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Baidu takes big lead over rivals in autonomous car race

Baidu's autonomous BMW parked at company headquarters in Beijing in January 2016. Photo: Bloomberg

China's technology giant Baidu has stolen a march on its domestic rivals to develop fully self-driving cars, which are expected to generate billions of dollars every year in revenue from mobile Internet services and products.

Speaking at the 2017 Baidu World Conference held in Beijing last week, Baidu Chairman and Chief Executive Officer Robin Li summarized the progress the company has made in developing the self-driving system. And most surprisingly, he explicitly announced a specific timetable for the small-scale production of a self-driving minibus.

"Baidu is planning to work with (domestic bus producer) King Long to commence the small-scale production and trial operation of a fully autonomous minibus in July 2018," Li said at the annual technology conference, according to domestic media reports. The timeframe that Li gave at the conference is almost two years earlier than a widely held notion that the mass production of the driverless vehicles is likely to be realized by 2020.

Innovative Baidu is reluctant to wait for the year 2020 and hopes to bring forward the timetable, Li said faithfully at the conference, adding that the company will also launch fully autonomous cars with Chinese carmakers Anhui Jianghuai Automobile Group and BAIC Motor in 2019, and Chery Automobile in 2020.

In September, the operator of China's largest search engine established the $1.5 billion Apollo Fund, which will invest in laser radar, artificial intelligence chip and software algorithm, the necessary technologies needed for the research and development of driverless vehicles.

The autonomous driving fund is connected to Baidu's open-source self-driving platform named Apollo, through which third-party partners can access obstacle perception technology, cloud simulation services, high-definition maps and other related technologies that enable cars to run in designated lanes. Since the launch in April, the Apollo platform has completed several updates, and the number of its members has climbed.

According to Li, the Apollo self-driving platform has already attracted more than 6,000 developers and enlisted over 1,700 partners including technology companies, traditional vehicle manufacturers, automobile parts suppliers and research institutions, with more than 100 partners applying for sharing the open data on the Apollo platform.

Compared with other domestic players, which either delve into the autonomous driving system independently or establish partnerships with traditional carmakers to build driverless vehicles, Baidu is the first Chinese technology giant to create an open, safe and comprehensive ecosystem that brings solutions for highly and fully automated driving.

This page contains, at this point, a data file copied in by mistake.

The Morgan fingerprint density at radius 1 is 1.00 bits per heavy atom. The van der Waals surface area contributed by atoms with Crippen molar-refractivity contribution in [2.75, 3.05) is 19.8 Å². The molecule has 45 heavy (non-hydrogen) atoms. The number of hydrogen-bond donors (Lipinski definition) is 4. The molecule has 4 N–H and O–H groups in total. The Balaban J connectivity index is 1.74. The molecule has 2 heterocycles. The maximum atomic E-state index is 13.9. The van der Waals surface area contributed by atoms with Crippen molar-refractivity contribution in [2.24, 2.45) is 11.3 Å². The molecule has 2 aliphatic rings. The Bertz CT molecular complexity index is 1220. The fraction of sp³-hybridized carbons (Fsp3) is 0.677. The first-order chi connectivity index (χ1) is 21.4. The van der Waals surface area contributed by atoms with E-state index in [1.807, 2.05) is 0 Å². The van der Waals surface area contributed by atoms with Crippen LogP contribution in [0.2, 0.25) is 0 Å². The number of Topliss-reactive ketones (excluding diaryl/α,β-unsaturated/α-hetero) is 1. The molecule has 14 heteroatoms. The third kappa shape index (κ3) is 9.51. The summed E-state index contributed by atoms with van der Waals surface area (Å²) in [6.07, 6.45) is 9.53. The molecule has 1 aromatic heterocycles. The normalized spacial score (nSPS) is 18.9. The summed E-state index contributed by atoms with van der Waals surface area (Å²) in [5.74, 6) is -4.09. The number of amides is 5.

In previous interviews, Li expressed the desire of building the Apollo self-driving platform into a business mode, which would turn things on the technology platform into sellable products. But he admitted that the current task for the Apollo self-driving platform is to put the autonomous driving technologies into use.

The 2017 Baidu World Conference was held just two days after Baidu, carmaker Chongqing Lifan Passenger Vehicle and Chongqing-based car-rental firm Pand Auto signed a framework agreement for strategic cooperation, which allows the trio to work together on autonomous driving and jointly promote the commercial application of shared cars equipped with self-driving technology.

The trilateral agreement perceptibly reflects that the investment spree in autonomous driving begins spilling over to the shared economy. And Baidu is obviously gaining the upper hand in the already fierce battlefield.

There are signs that Youon, the first listed bike-sharing company in China, is intended to have a finger in the development of smart cars. According to a strategic cooperation pact signed recently, Youon and BAIC BJEV, BAIC Motor's new energy vehicle unit, agreed to jointly develop a new-generation smart pure electric car powered by the Internet and multimedia information technologies, as part of a plan to promote the smart transit business. Although the smart car specially designed for Youon cannot be considered fully self-driving, it is possible that Youon would join the autonomous car race, as many bike-sharing startups in China are backed by the country's Internet and technology giants including Baidu, Alibaba and Tencent.

Tencent, the operator of China's popular instant messaging app WeChat which is reportedly testing its self-developed self-driving system internally, is a big financial backer of Mobike, the No. 1 bike-sharing company in the country. The leading Chinese e-commerce company Alibaba financially supports Ofo, the archrival of Mobike. Alibaba is viewed as the first BAT company to develop the autonomous driving technology in partnership with a traditional carmaker. And this summer, the free-floating bikes operated by Mobike and Ofo were visible and unlockable on Baidu's map app, giving convenience to users who want to use the bikes of the two firms.

Actually, Baidu partly fulfilled its autonomous car dream in July, when its Chairman and Chief Executive Officer Li tested a driverless car on public roads in Beijing, catching the eyes of both Internet users and the police, which later launched a probe into whether there was any legal violation in driving an autonomous car on public roads.

"I can tell you that I actually received a fine ticket (after I tested a self-driving car on Beijing's fifth ring road in July). (But) I think that the mass production of self-driving cars is not far away because the fine ticket has been issued," Li said at last week's Baidu World Conference.


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